I suggest some (fairly obvious) reasons to sympathize with atheists’ viewpoint. First, contemporary, historical, and ancient human action clearly demonstrates that religion has impelled—or played a role in—some of mankind’s worst conduct. I name just three instances: the Inquisition and expulsion of Jews from Spain in the fifteenth century by Ferdinand and Isabelle; the cyclical murders of Protestants and Catholics in sixteenth- and seventeenth-century England; and, of recent memory, the culture wars that have virtually paralyzed American politics—manifested, for example, in President George W. Bush’s continuously professing his faith in Christ while haplessly leading two third-world nations into brutal conflicts that continue to this day to spawn further sectarian violence. (As I write, Iraq Body Count estimates that between 102,629 and 112,161 civilians have died in Iraq since 2003 as a result of our invasion (note, IBQ has an ongoing tally). Other estimates run higher than 600,000.) One could name such examples indefinitely. It is no surprise, then, that persons should opt against observance for the simple reason that religion has so often been an immoral force; for these individuals, nonreligion may actually be the moral choice: not morality’s abandonment, but its embrace.
Second, the nonreligious are also a relatively ill-treated minority in contemporary American society. In the United States, they make up sixteen percent of the population, yet only one percent of Congress’ membership. And politicians seem to have little compunction targeting the nonreligious with contempt. Mitt Romney’s 2007 Republican primary speech, Faith in America, provides an example. Even David Brooks, NYT‘s token conservative, characterized the speech’s thrust in these terms: “[T]he religious have a common enemy: the counter-religion of secularism.” He criticized this notion, stating that the only casualty of this “supposed war” is national community. For Brooks, Romney’s speech exemplified the view that persons of faith are part of that community, while persons without faith are not—“There was not even a perfunctory sentence showing respect for the nonreligious.” Thus, many nonreligious persons—Americans of genuine moral conviction—may be fully justified in feeling that they are the victims of American religious intolerance: vilified as “un-American,” amoral outsiders.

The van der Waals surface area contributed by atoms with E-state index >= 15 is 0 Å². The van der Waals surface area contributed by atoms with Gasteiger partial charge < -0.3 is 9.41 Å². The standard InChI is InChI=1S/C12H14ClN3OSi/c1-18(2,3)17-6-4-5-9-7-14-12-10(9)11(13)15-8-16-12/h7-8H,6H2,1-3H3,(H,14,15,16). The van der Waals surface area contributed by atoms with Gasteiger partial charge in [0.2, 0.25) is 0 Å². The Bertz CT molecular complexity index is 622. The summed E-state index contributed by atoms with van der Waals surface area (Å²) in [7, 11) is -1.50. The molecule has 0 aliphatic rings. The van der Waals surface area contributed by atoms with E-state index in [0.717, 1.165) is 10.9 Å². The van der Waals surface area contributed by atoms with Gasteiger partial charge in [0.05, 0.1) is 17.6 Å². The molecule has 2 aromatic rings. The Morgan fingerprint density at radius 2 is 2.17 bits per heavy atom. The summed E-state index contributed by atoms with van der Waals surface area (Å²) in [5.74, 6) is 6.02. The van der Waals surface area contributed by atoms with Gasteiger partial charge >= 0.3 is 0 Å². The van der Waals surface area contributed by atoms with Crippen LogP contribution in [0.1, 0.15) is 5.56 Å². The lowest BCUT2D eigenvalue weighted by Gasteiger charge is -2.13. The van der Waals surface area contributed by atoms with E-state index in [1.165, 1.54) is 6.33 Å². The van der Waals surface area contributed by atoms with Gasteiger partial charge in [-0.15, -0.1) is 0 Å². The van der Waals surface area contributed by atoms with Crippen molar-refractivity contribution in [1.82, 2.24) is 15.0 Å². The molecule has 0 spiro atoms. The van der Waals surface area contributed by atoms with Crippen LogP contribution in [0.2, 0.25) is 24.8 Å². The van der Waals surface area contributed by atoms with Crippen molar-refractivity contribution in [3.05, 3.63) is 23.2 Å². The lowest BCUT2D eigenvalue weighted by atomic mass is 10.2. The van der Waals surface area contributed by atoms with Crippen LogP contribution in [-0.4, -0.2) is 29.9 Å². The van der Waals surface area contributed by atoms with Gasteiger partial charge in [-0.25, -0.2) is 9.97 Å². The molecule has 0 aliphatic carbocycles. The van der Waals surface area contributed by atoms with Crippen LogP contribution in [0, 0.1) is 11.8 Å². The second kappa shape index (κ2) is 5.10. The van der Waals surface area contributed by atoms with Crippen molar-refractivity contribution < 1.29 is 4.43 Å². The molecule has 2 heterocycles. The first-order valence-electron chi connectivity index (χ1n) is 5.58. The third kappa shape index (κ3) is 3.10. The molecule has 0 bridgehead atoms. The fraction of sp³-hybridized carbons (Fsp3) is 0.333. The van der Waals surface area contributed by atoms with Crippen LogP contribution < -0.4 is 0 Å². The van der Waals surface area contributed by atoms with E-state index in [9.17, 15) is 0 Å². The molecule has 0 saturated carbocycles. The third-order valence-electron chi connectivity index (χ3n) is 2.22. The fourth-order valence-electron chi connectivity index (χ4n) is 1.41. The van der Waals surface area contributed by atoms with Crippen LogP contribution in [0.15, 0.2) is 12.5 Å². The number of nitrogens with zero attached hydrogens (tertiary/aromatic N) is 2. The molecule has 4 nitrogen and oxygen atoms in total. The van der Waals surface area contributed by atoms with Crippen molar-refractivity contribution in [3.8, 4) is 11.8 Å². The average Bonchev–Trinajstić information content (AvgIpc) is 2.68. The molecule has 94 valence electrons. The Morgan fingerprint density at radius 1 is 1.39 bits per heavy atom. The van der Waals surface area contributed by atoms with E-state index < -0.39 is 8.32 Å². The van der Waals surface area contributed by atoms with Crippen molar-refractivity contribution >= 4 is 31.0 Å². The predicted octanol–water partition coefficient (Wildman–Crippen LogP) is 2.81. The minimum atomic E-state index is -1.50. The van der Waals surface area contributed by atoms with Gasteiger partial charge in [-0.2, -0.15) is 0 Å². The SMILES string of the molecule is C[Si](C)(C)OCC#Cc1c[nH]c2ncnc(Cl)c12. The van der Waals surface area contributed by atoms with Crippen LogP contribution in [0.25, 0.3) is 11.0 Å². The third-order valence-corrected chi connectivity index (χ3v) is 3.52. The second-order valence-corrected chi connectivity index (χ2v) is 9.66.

In this sense, to identify as an atheist in America is to be in the position of a minority, viewed askance—as immoral—without justification, and labeled, essentially, as an outsider by politicians hoping to score cheap political points. And so, atheists’ feeling of defensiveness deserves sympathy; and, I suggest, that defensiveness is the impetus for Dawkins’ more extreme form of counter-attack and the popularity it has achieved. Nevertheless, Dawkins’ complete rejection of religiosity has serious flaws—flaws that I will explore in Post Two.
Please keep an eye out for Post Two in the coming days, where I will continue my discussion of Dawkins’ Times’ profile and present two critiques of his perspectives on religious faith.
DRS, CLR Fellow